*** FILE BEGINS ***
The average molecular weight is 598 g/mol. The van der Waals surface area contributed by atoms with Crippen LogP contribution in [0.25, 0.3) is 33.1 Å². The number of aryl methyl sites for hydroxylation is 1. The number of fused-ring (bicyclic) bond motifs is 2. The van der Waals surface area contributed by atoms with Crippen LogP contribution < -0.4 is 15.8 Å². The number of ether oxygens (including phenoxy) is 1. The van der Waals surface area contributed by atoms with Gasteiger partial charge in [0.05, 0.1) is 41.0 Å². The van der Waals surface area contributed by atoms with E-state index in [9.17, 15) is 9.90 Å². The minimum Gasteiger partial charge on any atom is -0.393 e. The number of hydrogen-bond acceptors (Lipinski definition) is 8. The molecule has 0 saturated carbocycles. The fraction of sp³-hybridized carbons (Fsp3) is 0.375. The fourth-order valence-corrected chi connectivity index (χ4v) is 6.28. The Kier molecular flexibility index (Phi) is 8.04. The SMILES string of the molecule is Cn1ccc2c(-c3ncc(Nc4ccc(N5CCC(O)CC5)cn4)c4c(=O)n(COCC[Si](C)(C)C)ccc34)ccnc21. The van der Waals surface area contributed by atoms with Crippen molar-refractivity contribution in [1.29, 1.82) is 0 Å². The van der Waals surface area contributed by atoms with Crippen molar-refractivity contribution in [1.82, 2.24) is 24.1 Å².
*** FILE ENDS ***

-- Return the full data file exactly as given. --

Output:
The average molecular weight is 598 g/mol. The van der Waals surface area contributed by atoms with Crippen LogP contribution in [0.25, 0.3) is 33.1 Å². The number of aryl methyl sites for hydroxylation is 1. The number of fused-ring (bicyclic) bond motifs is 2. The van der Waals surface area contributed by atoms with Crippen LogP contribution < -0.4 is 15.8 Å². The number of ether oxygens (including phenoxy) is 1. The van der Waals surface area contributed by atoms with Gasteiger partial charge in [0.05, 0.1) is 41.0 Å². The van der Waals surface area contributed by atoms with E-state index in [9.17, 15) is 9.90 Å². The minimum Gasteiger partial charge on any atom is -0.393 e. The number of hydrogen-bond acceptors (Lipinski definition) is 8. The molecule has 0 saturated carbocycles. The fraction of sp³-hybridized carbons (Fsp3) is 0.375. The fourth-order valence-corrected chi connectivity index (χ4v) is 6.28. The Kier molecular flexibility index (Phi) is 8.04. The SMILES string of the molecule is Cn1ccc2c(-c3ncc(Nc4ccc(N5CCC(O)CC5)cn4)c4c(=O)n(COCC[Si](C)(C)C)ccc34)ccnc21. The van der Waals surface area contributed by atoms with Crippen molar-refractivity contribution in [1.29, 1.82) is 0 Å². The van der Waals surface area contributed by atoms with Crippen molar-refractivity contribution in [1.82, 2.24) is 24.1 Å².